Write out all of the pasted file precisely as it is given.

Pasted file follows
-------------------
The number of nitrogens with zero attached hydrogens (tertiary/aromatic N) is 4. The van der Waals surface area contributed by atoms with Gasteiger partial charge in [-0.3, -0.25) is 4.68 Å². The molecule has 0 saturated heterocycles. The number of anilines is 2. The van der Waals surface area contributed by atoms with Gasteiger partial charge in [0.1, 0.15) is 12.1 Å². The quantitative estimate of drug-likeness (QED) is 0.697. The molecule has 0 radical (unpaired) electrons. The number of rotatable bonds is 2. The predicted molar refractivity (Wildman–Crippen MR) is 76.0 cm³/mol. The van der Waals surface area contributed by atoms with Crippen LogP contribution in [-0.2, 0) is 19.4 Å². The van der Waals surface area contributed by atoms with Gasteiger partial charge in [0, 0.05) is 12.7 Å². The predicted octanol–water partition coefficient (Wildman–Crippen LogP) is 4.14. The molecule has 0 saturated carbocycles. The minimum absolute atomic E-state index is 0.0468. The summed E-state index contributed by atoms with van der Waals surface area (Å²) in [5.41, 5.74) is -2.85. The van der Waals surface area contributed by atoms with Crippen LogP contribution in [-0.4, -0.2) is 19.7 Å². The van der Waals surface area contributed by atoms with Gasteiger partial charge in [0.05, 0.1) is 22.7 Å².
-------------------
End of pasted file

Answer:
The number of nitrogens with zero attached hydrogens (tertiary/aromatic N) is 4. The van der Waals surface area contributed by atoms with Gasteiger partial charge in [-0.3, -0.25) is 4.68 Å². The molecule has 0 saturated heterocycles. The number of anilines is 2. The van der Waals surface area contributed by atoms with Gasteiger partial charge in [0.1, 0.15) is 12.1 Å². The quantitative estimate of drug-likeness (QED) is 0.697. The molecule has 0 radical (unpaired) electrons. The number of rotatable bonds is 2. The predicted molar refractivity (Wildman–Crippen MR) is 76.0 cm³/mol. The van der Waals surface area contributed by atoms with Crippen LogP contribution in [-0.2, 0) is 19.4 Å². The van der Waals surface area contributed by atoms with Gasteiger partial charge in [0, 0.05) is 12.7 Å². The predicted octanol–water partition coefficient (Wildman–Crippen LogP) is 4.14. The molecule has 0 saturated carbocycles. The minimum absolute atomic E-state index is 0.0468. The summed E-state index contributed by atoms with van der Waals surface area (Å²) in [5.41, 5.74) is -2.85. The van der Waals surface area contributed by atoms with Crippen LogP contribution in [-0.4, -0.2) is 19.7 Å². The van der Waals surface area contributed by atoms with Gasteiger partial charge in [0.05, 0.1) is 22.7 Å².